Recently, I attended CodeX’s fourth annual FutureLaw 2016 conference, which was hosted by the Stanford Center for Legal Informatics. The conference featured an impressive group of speakers and attendees, who ranged from academics and policy makers to lawyers, investors, engineers and entrepreneurs. The conference focused on how technology is changing the landscape of the legal profession, the law itself, and how these changes will eventually impact us all.
First of all, let’s establish a few assumptions. Number one, I assume you actually want to manage the entirety of your practice within the business, not just some portion of it. There are lots of point solutions out there that will help you with this or that, but not the whole package. Worse, some people actually try to force a point solution to manage assets or processes for which it was not designed. Ironically, they often spend very expensive human resources to make up for the inefficiencies of their so called savings.
It was a privilege to have Lecorpio sign onto a recent letter of support for Congressmen Tony Cárdenas and Blake Farenthold’s introduction of H.R. 4829, the Trade Protection Not Troll Protection Act. Several Lecorpio clients and other IP thought leaders had signed onto this letter of support as well.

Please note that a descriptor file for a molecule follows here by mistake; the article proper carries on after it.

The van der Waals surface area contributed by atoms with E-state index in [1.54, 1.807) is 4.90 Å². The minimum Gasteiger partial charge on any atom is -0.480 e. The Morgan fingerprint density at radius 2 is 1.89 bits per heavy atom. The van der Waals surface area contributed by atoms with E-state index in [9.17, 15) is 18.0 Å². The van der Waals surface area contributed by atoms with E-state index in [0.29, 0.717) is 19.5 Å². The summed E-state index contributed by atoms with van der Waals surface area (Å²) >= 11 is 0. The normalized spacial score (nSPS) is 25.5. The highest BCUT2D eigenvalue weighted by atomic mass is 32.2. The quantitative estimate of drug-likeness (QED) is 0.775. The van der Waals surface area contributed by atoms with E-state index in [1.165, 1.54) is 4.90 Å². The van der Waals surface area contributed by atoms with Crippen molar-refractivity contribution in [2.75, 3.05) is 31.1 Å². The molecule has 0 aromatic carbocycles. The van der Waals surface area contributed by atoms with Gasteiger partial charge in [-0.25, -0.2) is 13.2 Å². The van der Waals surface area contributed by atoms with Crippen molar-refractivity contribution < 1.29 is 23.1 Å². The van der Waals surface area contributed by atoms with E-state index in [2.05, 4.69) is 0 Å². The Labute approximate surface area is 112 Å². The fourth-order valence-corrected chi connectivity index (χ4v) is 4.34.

Over the last 10 years, I’ve often written about the importance of ensuring that your legal software providers have taken measures to secure their systems – so you might naturally expect me to say that security is the single most important quality to look for when choosing a legal software provider. And if we’ve ever met, I’ve probably spoken about the need for solutions that are intuitive and easy-to-use, or provide access to information that can enable informed, data-driven decisions. Yes, undoubtedly – all of these factors should be taken into consideration when selecting a legal software provider. And in fact, at Lecorpio, we pride ourselves on delivering these capabilities.